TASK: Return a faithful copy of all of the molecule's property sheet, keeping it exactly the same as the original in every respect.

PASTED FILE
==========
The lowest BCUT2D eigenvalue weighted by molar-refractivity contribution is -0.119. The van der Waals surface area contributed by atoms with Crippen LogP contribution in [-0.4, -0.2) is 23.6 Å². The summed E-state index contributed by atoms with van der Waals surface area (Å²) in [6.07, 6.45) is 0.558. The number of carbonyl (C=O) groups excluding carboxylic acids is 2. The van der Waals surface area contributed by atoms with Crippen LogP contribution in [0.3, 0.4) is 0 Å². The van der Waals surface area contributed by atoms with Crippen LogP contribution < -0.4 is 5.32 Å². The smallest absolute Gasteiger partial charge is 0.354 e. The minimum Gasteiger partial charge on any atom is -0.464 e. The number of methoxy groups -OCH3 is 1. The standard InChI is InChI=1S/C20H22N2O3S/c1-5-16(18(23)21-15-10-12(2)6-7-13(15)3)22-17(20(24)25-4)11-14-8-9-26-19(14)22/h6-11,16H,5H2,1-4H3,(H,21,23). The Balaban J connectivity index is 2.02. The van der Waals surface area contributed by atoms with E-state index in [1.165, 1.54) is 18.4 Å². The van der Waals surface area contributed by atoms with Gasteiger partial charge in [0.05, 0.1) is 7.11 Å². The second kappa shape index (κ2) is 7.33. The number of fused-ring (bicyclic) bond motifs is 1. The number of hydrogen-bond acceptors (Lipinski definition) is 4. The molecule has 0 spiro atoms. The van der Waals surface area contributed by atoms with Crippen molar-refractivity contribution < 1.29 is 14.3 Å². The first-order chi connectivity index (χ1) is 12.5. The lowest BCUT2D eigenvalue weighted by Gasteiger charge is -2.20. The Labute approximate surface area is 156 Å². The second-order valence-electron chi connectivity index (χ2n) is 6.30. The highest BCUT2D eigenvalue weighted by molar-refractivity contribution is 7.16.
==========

The lowest BCUT2D eigenvalue weighted by molar-refractivity contribution is -0.119. The van der Waals surface area contributed by atoms with Crippen LogP contribution in [-0.4, -0.2) is 23.6 Å². The summed E-state index contributed by atoms with van der Waals surface area (Å²) in [6.07, 6.45) is 0.558. The number of carbonyl (C=O) groups excluding carboxylic acids is 2. The van der Waals surface area contributed by atoms with Crippen LogP contribution in [0.3, 0.4) is 0 Å². The van der Waals surface area contributed by atoms with Crippen LogP contribution < -0.4 is 5.32 Å². The smallest absolute Gasteiger partial charge is 0.354 e. The minimum Gasteiger partial charge on any atom is -0.464 e. The number of methoxy groups -OCH3 is 1. The standard InChI is InChI=1S/C20H22N2O3S/c1-5-16(18(23)21-15-10-12(2)6-7-13(15)3)22-17(20(24)25-4)11-14-8-9-26-19(14)22/h6-11,16H,5H2,1-4H3,(H,21,23). The Balaban J connectivity index is 2.02. The van der Waals surface area contributed by atoms with E-state index in [1.165, 1.54) is 18.4 Å². The van der Waals surface area contributed by atoms with Gasteiger partial charge in [0.05, 0.1) is 7.11 Å². The second kappa shape index (κ2) is 7.33. The number of fused-ring (bicyclic) bond motifs is 1. The number of hydrogen-bond acceptors (Lipinski definition) is 4. The molecule has 0 spiro atoms. The van der Waals surface area contributed by atoms with Crippen molar-refractivity contribution < 1.29 is 14.3 Å². The first-order chi connectivity index (χ1) is 12.5. The lowest BCUT2D eigenvalue weighted by Gasteiger charge is -2.20. The Labute approximate surface area is 156 Å². The second-order valence-electron chi connectivity index (χ2n) is 6.30. The highest BCUT2D eigenvalue weighted by molar-refractivity contribution is 7.16.